The Implications of Atmospheric Pollen Rain for Fossil Pollen Profiles in the Arid Southwest
|The Implications of Atmospheric Pollen Rain for Fossil Pollen Profiles in the Arid Southwest
|Year of Publication
|University of Arizona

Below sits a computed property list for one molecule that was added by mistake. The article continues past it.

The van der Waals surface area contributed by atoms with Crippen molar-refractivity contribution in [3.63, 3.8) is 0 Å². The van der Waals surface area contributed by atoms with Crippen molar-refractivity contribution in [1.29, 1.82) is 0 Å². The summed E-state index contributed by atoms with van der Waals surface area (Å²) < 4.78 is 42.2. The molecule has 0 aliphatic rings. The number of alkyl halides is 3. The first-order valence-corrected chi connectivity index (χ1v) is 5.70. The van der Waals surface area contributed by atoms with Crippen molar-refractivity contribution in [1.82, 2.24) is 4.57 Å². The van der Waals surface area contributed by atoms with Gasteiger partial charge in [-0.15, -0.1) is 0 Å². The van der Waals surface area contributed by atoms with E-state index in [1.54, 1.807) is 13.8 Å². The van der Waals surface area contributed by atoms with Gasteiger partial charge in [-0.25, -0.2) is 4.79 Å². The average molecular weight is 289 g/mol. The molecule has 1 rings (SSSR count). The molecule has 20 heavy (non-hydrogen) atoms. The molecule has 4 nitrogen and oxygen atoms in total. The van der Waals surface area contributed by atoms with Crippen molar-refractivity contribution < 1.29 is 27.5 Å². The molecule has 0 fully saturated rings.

I compared atmospheric and soil pollen values to determine taphonomic influences on pollen in Southwestern soils. Burkard traps sampled atmospheric pollen for six years from multiple sites in Tucson, Arizona. Tauber and soil samples were collected for two years at Tumamoc Hill (Tucson). Morus, Ambrosia, Gramineae, and Chenopodiaceae-Amaranthus characterize Tucson’s airborne pollen. Artemisia, Garrya and summer Pinus pollen are transported from the mountains. Annual pollen capture is similar between Burkard and Tauber samplers. Atmospheric pollen is seasonally variable; annual variability is low. Spatial variability among sites is low. Pollen concentrations vary widely among sites, but taxonomic composition remains constant. Reentrained soil pollen comprises 11% of the airborne pollen. Gramineae and Chenopodiaceae-Amaranthus pollen comprise 90% of the reentrained pollen. Pollen reentrainment varies seasonally. High maximum and minimum temperatures, low dew point and moderate wind speeds are associated with maximum atmospheric pollen concentrations. Winds preceding summer storms cause increased pollen concentrations. Deterioration characterizes pollen from soils. Chenopodiaceae-Amaranthus, Ambrosia, Other Compositae and Graminear are commonly found; Morus is rarely found. Pinus, Sphaeralcea, Boerhaavia and Kallstroemia are present in low numbers. These taxa have thick pollen walls, and they resist destruction. Seasonally collected soil samples have similar pollen spectra. Seasonal airborne pollen variability does not affect the soil pollen spectra. Inoculated soil pollen is well preserved, but pollen is lost rapidly. After one year, pollen concentrations approached background levels for seven of the eight pollen taxa tested. Solidago remained an order of magnitude higher. Pollen morphology may play a role in differential pollen loss. Pollen from the inoculated plots is lost through post-mortem transport. Pollen in soils is time-averaged and exhibits little temporal variability. The average airborne pollen spectra differs from the pollen in the soil. Soil pollen was degraded; inoculated plot pollen was well preserved. I conclude airborne pollen contributes little to the soil pollen of Tumamoc Hill. The soil pollen spectra is affected by selective- or non-deposition of airborne pollen (e.g. Morus), differential pollen destruction, and differential post mortem transport.